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Operator and

Maintenance
Manual
PART NO. 412450

Infinity Blasthole Drill


Series SKF
This manual covers models
manufactured after January 1, 1999
Introduction

WARNING:
Operator and maintenance personnel MUST read and
understand this manual BEFORE operating or performing
maintenance work. Each person must be satisified that
they have adequate knowledge to perform the required
tasks on this machine.

DRILL MODEL: _________________________________________________


DRILL SERIAL NO.: _________________________________________________
DATE DRILL DELIVERED: _________________________________________________
DEALER: _________________________________________________
CUSTOMER: _________________________________________________

Introduction i
Parts Ordering and Product Support

Use only genuine Reedrill parts in the maintenance, rebuild, or repair, of Reedrill machines. Reedrill shall have
no liability as to any unauthorized modification of machines or parts and shall have no obligation or liability as
to any machines or parts which have been improperly handled, or which have not been operated, maintained,
or repaired according to Reedrill's furnished manuals, or other written instructions, or which are operated with
other than genuine Reedrill parts.

Your cooperation in furnishing as much information as possible will


assist us in filling your orders correctly and in the shortest possible time.

1. IDENTIFICATION OF THE MACHINE


Always furnish the Reedrill Model Number and Serial Number when ordering parts.
This information is found on the machine nameplate. Rock Drills have the serial number stamped
on the cylinder.

2. PART NUMBER AND DESCRIPTION


In addition to the Serial Number, always give the part number and description of each part
ordered. If there is any doubt as to the correct part number and description, furnish a dimensioned
sketch or return the part to be replaced, transportation charges prepaid.

3. SHIPMENT
Unless otherwise instructed, all shipments will be made via motor freight collect or UPS prepaid
and charged on our invoice. Shipments cannot be made on open account until your credit has
been approved by our Accounting Department.

MAILING ADDRESS SHIPPING ADDRESS


Reedrill Reedrill
P. O. Box 998 3501 S. FM Hwy 1417
Sherman, TX. 75091-0998 Denison, TX. 75020

FOR PARTS ORDER ENTRY FOR PRODUCT SERVICE & WARRANTY


In North America Telephone 1-800-854-9030 In North America Telephone 1-800-258-0009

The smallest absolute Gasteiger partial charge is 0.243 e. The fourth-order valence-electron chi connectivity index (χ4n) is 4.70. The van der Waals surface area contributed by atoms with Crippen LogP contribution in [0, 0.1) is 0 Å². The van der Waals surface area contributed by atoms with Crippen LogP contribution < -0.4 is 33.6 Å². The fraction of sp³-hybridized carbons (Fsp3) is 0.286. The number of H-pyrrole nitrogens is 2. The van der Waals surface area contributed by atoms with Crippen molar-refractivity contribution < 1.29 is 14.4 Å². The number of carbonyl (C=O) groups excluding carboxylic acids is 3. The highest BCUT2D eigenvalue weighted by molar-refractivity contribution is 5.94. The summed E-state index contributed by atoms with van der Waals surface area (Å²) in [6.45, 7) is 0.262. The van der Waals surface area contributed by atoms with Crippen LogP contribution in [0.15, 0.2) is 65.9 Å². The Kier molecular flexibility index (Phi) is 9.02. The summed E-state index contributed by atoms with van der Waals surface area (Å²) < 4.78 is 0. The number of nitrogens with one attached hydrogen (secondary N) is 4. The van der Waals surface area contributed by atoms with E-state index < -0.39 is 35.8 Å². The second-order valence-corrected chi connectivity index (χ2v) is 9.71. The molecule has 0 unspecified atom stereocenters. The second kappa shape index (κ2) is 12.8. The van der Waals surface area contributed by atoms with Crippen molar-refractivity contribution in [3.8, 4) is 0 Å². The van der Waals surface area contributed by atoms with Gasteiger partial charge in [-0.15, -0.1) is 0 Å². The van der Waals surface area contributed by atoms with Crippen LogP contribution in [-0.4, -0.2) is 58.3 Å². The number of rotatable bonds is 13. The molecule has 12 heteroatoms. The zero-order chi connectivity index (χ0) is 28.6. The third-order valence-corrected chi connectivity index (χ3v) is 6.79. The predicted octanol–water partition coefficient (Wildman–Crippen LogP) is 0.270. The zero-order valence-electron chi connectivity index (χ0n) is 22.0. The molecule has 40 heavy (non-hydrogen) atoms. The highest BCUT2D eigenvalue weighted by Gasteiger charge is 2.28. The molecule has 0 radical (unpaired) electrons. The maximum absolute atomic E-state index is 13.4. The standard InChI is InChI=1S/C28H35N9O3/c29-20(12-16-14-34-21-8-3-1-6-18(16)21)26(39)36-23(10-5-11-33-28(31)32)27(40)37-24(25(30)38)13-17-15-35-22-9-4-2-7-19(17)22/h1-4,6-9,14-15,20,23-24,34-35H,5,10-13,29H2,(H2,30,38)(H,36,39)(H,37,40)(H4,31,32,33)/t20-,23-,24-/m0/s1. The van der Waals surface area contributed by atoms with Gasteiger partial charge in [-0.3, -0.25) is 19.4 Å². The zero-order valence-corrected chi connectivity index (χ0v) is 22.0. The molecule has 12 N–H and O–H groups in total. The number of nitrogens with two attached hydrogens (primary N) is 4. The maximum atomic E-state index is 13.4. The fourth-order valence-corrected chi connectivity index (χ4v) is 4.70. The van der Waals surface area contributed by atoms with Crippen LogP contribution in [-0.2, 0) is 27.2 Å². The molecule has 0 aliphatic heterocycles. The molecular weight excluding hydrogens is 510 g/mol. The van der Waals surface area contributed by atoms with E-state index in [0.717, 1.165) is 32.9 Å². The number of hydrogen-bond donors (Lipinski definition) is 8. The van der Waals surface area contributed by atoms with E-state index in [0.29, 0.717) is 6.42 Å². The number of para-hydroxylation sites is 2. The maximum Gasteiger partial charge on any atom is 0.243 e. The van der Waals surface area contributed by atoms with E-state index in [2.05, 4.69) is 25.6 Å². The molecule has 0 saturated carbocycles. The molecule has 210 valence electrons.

In North America Telefax 1-800-582-6570 Telephone (903) 786-2981
Telephone (903) 786-2981 Telefax (903) 786-6408
Telefax (903) 786-6407

ii Introduction
Product Description

WARNING:
DO NOT use this machine for any other purpose than
blasthole drilling.
The SKF series rotary blasthole drills are designed for
blasthole drilling purposes only.
Any other use could result in personal injury, property
damage and will void the warranty.

The Reedrill Infinity Series is specifically designed for Blast Hole Drilling Operations.

The Infinity Series SKF are crawler mounted drill rigs, which consist of two (2) major assem-
blies:

1. Rotary Drill Assembly


2. Excavator Type Undercarriage

The Rotary Drill assembly is made up of the Engine Package, Compressor Package, Hydraulic
System, Rotary Drive, Pulldown and Hoisting System and Drill Pipe Handling mechanism.

The Crawlers are powered by two (2) hydrostatic motors. Each Crawler has its own indepen-
dent, variable and reversible speed control, and is equipped with 33.5 inch (85 cm) wide triple
cleated grousers.

Manual Contents
This manual is furnished with your Reedrill Infinity Series Blasthole Drill to acquaint you with the
correct operating procedures and to provide the necessary daily equipment maintenance informa-
tion required to maintain your machine in a reasonable condition.

NOTE This manual should be considered a permanent part of your machine and
must remain with the machine at all times.

The instructions in this manual are not intended to cover all details about this machine, nor do
they intend to provide for every possible contingency that may be encountered in connection with
the daily operation or maintenance of this machine.

Should further information be desired or should particular problems arise which are not cov-